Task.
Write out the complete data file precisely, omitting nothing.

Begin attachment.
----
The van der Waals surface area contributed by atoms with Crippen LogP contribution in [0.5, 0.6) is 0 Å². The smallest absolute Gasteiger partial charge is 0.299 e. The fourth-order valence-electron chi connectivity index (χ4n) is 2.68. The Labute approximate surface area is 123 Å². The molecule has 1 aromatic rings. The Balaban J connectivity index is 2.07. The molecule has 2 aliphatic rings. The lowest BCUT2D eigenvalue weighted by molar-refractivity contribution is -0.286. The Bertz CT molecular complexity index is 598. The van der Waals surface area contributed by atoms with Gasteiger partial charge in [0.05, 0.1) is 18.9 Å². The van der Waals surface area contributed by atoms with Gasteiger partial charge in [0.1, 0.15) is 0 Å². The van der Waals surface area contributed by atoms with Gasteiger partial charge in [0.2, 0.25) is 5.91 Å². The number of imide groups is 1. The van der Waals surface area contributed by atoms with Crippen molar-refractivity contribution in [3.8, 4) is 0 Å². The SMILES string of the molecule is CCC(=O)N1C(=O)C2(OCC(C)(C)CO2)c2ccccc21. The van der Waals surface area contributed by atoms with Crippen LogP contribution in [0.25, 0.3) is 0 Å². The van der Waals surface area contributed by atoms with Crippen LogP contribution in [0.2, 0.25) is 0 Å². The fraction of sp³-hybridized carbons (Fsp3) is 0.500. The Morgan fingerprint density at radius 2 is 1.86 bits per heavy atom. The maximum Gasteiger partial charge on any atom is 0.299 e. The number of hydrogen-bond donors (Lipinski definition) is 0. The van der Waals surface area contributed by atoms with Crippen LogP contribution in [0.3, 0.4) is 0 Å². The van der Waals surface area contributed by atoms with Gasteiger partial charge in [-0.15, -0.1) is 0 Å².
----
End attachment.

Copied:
The van der Waals surface area contributed by atoms with Crippen LogP contribution in [0.5, 0.6) is 0 Å². The smallest absolute Gasteiger partial charge is 0.299 e. The fourth-order valence-electron chi connectivity index (χ4n) is 2.68. The Labute approximate surface area is 123 Å². The molecule has 1 aromatic rings. The Balaban J connectivity index is 2.07. The molecule has 2 aliphatic rings. The lowest BCUT2D eigenvalue weighted by molar-refractivity contribution is -0.286. The Bertz CT molecular complexity index is 598. The van der Waals surface area contributed by atoms with Gasteiger partial charge in [0.05, 0.1) is 18.9 Å². The van der Waals surface area contributed by atoms with Gasteiger partial charge in [0.1, 0.15) is 0 Å². The van der Waals surface area contributed by atoms with Gasteiger partial charge in [0.2, 0.25) is 5.91 Å². The number of imide groups is 1. The van der Waals surface area contributed by atoms with Crippen molar-refractivity contribution in [3.8, 4) is 0 Å². The SMILES string of the molecule is CCC(=O)N1C(=O)C2(OCC(C)(C)CO2)c2ccccc21. The van der Waals surface area contributed by atoms with Crippen LogP contribution in [0.25, 0.3) is 0 Å². The van der Waals surface area contributed by atoms with Crippen LogP contribution in [0.2, 0.25) is 0 Å². The fraction of sp³-hybridized carbons (Fsp3) is 0.500. The Morgan fingerprint density at radius 2 is 1.86 bits per heavy atom. The maximum Gasteiger partial charge on any atom is 0.299 e. The number of hydrogen-bond donors (Lipinski definition) is 0. The van der Waals surface area contributed by atoms with Crippen LogP contribution in [0.3, 0.4) is 0 Å². The van der Waals surface area contributed by atoms with Gasteiger partial charge in [-0.15, -0.1) is 0 Å².